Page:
Reflections on Two Years of #Indieweb

Today marks two years of #indieweb for me. I've been reflecting on my experience joining the community and my plans for the future.

hello, world.

On this day two years ago, I wrote the first post on my site.

At the time, this site was far simpler---I had the ability to write posts with micro-formats and was working my way to syndicating on other sites, adding geolocation, and adding micropub endpoints. A lot has changed since then.

The indieweb has been a lot of things for me: a neat hobby, a place for me to preserve the things that matter to me, a way of consolidating the ever-expanding number of social-media services I use, and a reason for me to meet up with interesting people in the local community.

Indieweb Then

Back when I started this project, I wrote a post after two-ish months of indieweb going over my experience trying to integrate into the community and build something that worked for me from scratch. One of the greatest challenges I remember was trying to figure out how web-systems worked.

Up until this point, the entirety of my focus outside of university was on machine intelligence and adaptive robotics. This was an entirely new space with a completely different set of requisite skills. While I was trying to decide how to structure my posts to maximise longevity, I was also picking up on how requests work, how to structure html, how to setup my own server, how to make my site secure, and how to beat style sheets into submission.

Apparently I was a late-bloomer; most people seemed to have done web-dev by that point in their computer science career. It felt like a lot at the time.

I originally picked up bear's example flask app, and it's still largely the skeleton around which my site is built.

Lessons learned from a solitary summer

I started this project because I was itching for a long-term project, and enough people on the University of Edinburgh's IRC channel suggested I do it. It had the appeal of being both completely different from the work that I usually do and a way for me to preserve my online content.

While learning all of the requisite skills was challenging, the real struggle in joining the indieweb was piecing all the components together to hold a mental image in my head of what an indiewebsite should be. I spent a great deal of time trawling through the wiki and absorbing all of the ideas on disparate pages. At the time, there were many pages which would all have slightly different variations of the similar information.

It was difficult to figure out what a 'core' set of requirements would be. Although I can't find it now, I remember a page which outlined 'levels' of indiewebness---a hierarchy which you could ascend by implementing features.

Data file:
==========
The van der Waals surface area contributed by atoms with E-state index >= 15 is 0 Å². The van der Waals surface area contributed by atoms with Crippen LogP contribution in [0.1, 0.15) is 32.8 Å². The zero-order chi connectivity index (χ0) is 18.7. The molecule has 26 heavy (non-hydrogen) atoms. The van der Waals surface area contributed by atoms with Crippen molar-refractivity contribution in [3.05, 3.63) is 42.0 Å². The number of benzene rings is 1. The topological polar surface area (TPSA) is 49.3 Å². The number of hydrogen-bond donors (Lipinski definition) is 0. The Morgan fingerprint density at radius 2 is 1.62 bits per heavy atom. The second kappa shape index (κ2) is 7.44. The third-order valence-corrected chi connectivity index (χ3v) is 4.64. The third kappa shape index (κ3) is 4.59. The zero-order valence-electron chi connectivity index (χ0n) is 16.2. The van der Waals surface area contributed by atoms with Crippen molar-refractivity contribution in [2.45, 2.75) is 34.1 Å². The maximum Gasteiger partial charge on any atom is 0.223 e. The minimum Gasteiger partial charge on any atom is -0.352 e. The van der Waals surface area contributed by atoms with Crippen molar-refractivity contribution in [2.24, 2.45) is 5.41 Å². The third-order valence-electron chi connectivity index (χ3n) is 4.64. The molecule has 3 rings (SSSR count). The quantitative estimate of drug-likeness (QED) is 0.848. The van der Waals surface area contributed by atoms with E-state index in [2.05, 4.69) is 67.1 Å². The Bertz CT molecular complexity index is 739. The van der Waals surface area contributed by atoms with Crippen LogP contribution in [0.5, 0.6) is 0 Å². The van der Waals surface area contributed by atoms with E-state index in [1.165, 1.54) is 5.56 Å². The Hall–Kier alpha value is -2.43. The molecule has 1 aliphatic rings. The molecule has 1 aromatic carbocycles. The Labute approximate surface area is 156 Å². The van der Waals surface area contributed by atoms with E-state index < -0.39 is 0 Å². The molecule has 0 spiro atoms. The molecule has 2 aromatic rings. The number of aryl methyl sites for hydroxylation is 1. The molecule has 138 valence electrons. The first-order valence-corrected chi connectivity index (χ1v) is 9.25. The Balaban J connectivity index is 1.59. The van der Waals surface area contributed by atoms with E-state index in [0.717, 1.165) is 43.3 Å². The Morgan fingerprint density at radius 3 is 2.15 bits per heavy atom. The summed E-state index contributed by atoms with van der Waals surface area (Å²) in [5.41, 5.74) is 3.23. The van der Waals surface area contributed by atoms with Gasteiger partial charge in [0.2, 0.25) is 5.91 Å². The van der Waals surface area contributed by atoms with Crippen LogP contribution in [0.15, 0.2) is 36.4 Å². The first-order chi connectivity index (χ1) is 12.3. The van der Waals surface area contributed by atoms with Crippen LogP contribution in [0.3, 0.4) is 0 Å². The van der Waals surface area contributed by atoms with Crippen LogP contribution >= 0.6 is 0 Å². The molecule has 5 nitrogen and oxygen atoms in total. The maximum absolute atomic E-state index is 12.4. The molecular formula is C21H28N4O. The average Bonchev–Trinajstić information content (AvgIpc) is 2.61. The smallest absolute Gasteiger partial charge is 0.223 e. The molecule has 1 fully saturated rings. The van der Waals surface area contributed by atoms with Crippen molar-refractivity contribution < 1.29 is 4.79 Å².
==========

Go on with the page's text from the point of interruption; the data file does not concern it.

So I started implementing these features.

I probably shouldn't have. In retrospect, you were kind of advised not to. #ux and #ui first---that's the key suggestion for newcomers.

Of course, I ran head-on into features.

Things like micro-formats, micropub end-points, and POSSE are immediately helpful to new sites. Micro-formats help you think about how to structure your posts and make them consumable. Micropub endpoints enable you to use existing tools, rather than designing your own posting UI and framework. POSSE posting to other sites enables what you've built to be a hub which you control. These are concrete things that gave me most of the functionality I use today.

Not all of the features I added were helpful. in-reply-to functionality has rarely been used by people to interact with me. The one occasion where new people have sent me reply-tos was a discussion that started on IRC, if I remember correctly. That's not entirely surprising, as I only know a handful of indieweb people in real life. Most people who look at posts here are people who are using facebook or twitter.

These sorts of features---additions to my site which were indieweb-ish, but not exactly useful to me---led to feature fatigue. I refined my site added new features, but many of these new additions never really got used. The development of social features meant to facilitate interaction ended up feeling purposeless; I was an island of indieweb on my own in canada.

It can be kind-of isolating trying to join the indieweb outside of the major indie-hubs. For a lot of the federation-like features to be viable, you need a critical mass of people who not only have an interest of indie sites, but also are in your personal social group.

I wanted to have this social group, but it just wasn't the reality of my situation at the time. I was in Edmonton when I started the project---a city which I'm only just now starting a homebrew website club for. As a result, the entirety of my community was based off of IRC. The IRC folks were willing to help me out, even with really rudimentary problems. I even remotely attended another city's homebrew website club. However, I found these distant interactions weren't a perfect replacement for local community.

Lessons learned from focusing on design

Back in Edinburgh, I had a local group of friends whom I met up with on a weekly basis for HWC. Together, we all worked on our own projects in a local pub. I found this local, unstructured meetup gave me the time, space, and motivation to keep pressing on things that mattered to me---to keep working on indieprojects even when under pressure from external commitments.